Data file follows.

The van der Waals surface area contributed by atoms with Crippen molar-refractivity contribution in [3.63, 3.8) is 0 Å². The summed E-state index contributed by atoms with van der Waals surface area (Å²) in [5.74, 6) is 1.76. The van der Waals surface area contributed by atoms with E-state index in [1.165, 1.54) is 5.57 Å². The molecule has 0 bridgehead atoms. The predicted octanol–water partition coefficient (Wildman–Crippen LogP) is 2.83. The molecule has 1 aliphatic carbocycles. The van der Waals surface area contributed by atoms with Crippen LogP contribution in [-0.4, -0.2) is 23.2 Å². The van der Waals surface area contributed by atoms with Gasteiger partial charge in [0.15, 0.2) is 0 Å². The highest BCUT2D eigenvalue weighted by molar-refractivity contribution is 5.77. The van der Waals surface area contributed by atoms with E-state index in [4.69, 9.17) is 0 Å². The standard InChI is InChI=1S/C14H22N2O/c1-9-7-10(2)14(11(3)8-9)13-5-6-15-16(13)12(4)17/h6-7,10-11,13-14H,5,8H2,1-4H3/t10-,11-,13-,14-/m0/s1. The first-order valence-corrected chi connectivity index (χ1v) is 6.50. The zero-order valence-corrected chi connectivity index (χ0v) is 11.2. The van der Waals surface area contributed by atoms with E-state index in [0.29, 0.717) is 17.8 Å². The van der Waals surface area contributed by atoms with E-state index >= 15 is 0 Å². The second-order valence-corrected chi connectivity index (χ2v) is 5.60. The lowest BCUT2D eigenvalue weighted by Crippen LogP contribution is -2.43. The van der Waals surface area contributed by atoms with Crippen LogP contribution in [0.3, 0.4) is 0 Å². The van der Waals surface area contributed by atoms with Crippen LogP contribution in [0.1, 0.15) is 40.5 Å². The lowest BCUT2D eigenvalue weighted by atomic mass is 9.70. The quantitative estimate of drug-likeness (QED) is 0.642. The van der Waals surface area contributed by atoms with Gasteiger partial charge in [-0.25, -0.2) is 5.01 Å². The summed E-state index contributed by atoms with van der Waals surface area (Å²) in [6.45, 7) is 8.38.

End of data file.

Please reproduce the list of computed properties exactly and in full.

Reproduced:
The van der Waals surface area contributed by atoms with Crippen molar-refractivity contribution in [3.63, 3.8) is 0 Å². The summed E-state index contributed by atoms with van der Waals surface area (Å²) in [5.74, 6) is 1.76. The van der Waals surface area contributed by atoms with E-state index in [1.165, 1.54) is 5.57 Å². The molecule has 0 bridgehead atoms. The predicted octanol–water partition coefficient (Wildman–Crippen LogP) is 2.83. The molecule has 1 aliphatic carbocycles. The van der Waals surface area contributed by atoms with Crippen LogP contribution in [-0.4, -0.2) is 23.2 Å². The van der Waals surface area contributed by atoms with Gasteiger partial charge in [0.15, 0.2) is 0 Å². The highest BCUT2D eigenvalue weighted by molar-refractivity contribution is 5.77. The van der Waals surface area contributed by atoms with E-state index in [4.69, 9.17) is 0 Å². The standard InChI is InChI=1S/C14H22N2O/c1-9-7-10(2)14(11(3)8-9)13-5-6-15-16(13)12(4)17/h6-7,10-11,13-14H,5,8H2,1-4H3/t10-,11-,13-,14-/m0/s1. The first-order valence-corrected chi connectivity index (χ1v) is 6.50. The zero-order valence-corrected chi connectivity index (χ0v) is 11.2. The van der Waals surface area contributed by atoms with E-state index in [0.29, 0.717) is 17.8 Å². The van der Waals surface area contributed by atoms with E-state index >= 15 is 0 Å². The second-order valence-corrected chi connectivity index (χ2v) is 5.60. The lowest BCUT2D eigenvalue weighted by Crippen LogP contribution is -2.43. The van der Waals surface area contributed by atoms with Crippen LogP contribution in [0.3, 0.4) is 0 Å². The van der Waals surface area contributed by atoms with Crippen LogP contribution in [0.1, 0.15) is 40.5 Å². The lowest BCUT2D eigenvalue weighted by atomic mass is 9.70. The quantitative estimate of drug-likeness (QED) is 0.642. The van der Waals surface area contributed by atoms with Gasteiger partial charge in [-0.25, -0.2) is 5.01 Å². The summed E-state index contributed by atoms with van der Waals surface area (Å²) in [6.45, 7) is 8.38.